The Film Behind The Poster - The Brighton Strangler (1945)
Here at Art of the Movies, the visual impact of a poster is the first thing we look for. Some that we stumble across are for long forgotten films that we haven't heard of before. We don't see that as a problem - if we love the art, we buy the poster!
That said, it can be really rewarding to get a better understanding of the original film. It often tells you more about the poster and adds to your enjoyment of it.
In this series of blog posts, we select a poster from our Catalogue of original movie posters and take a look at the film that it was produced to promote.
In the first of the series, we look at 1945's "The Brighton Strangler".
Directed by Max Nosseck and produced by RKO Radio Pictures, "The Boston Strangler" was released in the U.S. on the 10th May 1945.
Set in London during the German bombing Blitz of the Second World War, John Loder (playing opposite June Duprez) stars as Reginald Parker, an actor who has made the title role in a long running West End theatre production his own.
The play? "The Brighton Strangler".
Knocked unconscious during a bombing raid, Reginald awakes with amnesia. Stumbling through the flames and rubble of bombed London, he now believes himself to be the character he has portrayed for so long.
Travelling by train to Brighton, Reginald now considers himself Edward Grey, with an uncontrollable urge to kill...
In real life, both director and lead actor had felt the effects of war in the first half of the twentieth century.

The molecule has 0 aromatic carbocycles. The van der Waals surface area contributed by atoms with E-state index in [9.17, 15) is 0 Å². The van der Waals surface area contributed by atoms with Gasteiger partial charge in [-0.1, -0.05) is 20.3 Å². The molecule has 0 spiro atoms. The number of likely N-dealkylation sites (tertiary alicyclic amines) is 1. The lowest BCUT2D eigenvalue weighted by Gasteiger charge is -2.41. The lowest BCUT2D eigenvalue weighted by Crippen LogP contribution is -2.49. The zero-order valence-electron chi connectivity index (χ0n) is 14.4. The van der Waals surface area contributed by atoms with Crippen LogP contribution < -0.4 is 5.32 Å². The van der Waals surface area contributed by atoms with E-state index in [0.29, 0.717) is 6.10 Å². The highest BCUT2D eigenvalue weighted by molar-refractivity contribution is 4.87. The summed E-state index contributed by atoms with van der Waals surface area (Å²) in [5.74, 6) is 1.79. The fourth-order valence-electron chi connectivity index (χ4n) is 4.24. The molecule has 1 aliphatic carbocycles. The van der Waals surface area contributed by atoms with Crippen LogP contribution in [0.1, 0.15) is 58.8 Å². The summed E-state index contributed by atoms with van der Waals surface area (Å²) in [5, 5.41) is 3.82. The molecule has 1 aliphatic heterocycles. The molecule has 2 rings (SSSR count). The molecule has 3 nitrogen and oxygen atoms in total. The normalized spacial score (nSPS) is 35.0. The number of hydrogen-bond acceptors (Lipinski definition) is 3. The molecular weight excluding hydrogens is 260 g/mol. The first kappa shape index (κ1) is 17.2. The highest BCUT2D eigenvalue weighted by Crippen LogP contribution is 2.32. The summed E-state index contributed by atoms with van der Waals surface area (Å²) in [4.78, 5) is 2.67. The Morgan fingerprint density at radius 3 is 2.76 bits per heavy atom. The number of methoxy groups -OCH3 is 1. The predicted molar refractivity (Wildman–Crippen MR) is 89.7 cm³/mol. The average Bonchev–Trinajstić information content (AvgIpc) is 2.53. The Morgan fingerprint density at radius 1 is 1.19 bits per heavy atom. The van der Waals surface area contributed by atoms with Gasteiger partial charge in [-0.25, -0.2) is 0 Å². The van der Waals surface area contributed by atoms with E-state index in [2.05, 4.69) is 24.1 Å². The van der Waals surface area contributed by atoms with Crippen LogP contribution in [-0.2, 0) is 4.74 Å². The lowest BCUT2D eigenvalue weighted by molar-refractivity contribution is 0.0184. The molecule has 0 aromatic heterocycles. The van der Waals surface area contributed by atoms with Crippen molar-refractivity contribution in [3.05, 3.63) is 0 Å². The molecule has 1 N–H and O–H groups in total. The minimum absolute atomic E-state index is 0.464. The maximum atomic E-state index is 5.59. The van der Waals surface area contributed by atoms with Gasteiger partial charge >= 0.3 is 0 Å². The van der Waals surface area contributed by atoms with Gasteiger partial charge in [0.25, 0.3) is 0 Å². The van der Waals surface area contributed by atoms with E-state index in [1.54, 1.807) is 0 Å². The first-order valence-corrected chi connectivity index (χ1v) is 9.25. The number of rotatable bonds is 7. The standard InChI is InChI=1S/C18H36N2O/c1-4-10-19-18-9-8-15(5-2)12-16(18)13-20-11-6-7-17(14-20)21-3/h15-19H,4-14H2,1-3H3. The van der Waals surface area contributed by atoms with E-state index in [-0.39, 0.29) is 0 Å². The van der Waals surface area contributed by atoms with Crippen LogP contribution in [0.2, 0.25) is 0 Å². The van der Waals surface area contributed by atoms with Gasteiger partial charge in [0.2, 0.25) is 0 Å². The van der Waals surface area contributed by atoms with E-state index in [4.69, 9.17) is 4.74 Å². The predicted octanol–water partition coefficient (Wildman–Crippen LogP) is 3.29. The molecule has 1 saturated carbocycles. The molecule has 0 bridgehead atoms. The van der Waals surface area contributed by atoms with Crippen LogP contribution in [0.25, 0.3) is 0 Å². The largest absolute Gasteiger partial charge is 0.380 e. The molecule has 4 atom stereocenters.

John Loder was educated at the prestigious Eton College before joining the Royal Military College at Sandhurst. In 1915, following in his father's footsteps, he joined the British army, serving in the 15th Hussars. He saw action at both the Gallipoli campaign and the Battle of the Somme, before being captured and spending time as a prisoner of war.
Max Nosseck was born in Nakel, then part of Prussia, becoming an established director within the German film industry. In 1933, due to the increasing anti-Semitism of the National Socialist party, his Jewish background forced him to flee Germany.
After his release (and a brief period as the owner of a pickle factory) Loder pursued a career in acting, spending time in Hollywood where he appeared in films for Paramount Studios, MGM, Pathe, Warner Brothers and Fox. He returned to England, dying in London in 1988, at the age of 90. His autobiography "Hollywood Hussar - The Life and Times of John Loder" was published in 1977.
After the war, Nosseck returned to Germany, dying in Bavaria in 1972, aged 70.
The "Brighton Strangler" is actually available to watch (legally!) on the excellent "Free Classic Movies" site run by Jimbo Berkey. Coming in at 67 minutes, the film is a great way to steep yourself for an hour in war time England, with a Jekyll and Hyde murderer on the lose!
Turning to the movie poster... It was produced by the Morgan Litho Corp of Cleveland, Ohio and is dated 1944. The Morgan Lithography Corporation was formed by two brothers, both veterans of the American Civil War. By 1887 the company focused almost entirely on the entertainment business, winning gold medals for its large scale posters at both the Paris World Fair and the Chicago Exhibition. They were well placed to exploit the explosion of the moving picture in the first half of the 1900's. The company still operates, now known as Morgan Litho.
Our particular poster has been stunningly linen-backed and professionally restored. It must be one of the best still in existence.
Both the film and poster are real pieces of original movie history, steeped in the dramatic events of the first half of the twentieth century.
To find more posters like this, please do take a look at our Catalogue of guaranteed original vintage and contemporary movie posters.
We hope you find something you love.
Adam and the 'Art of the Movies' team.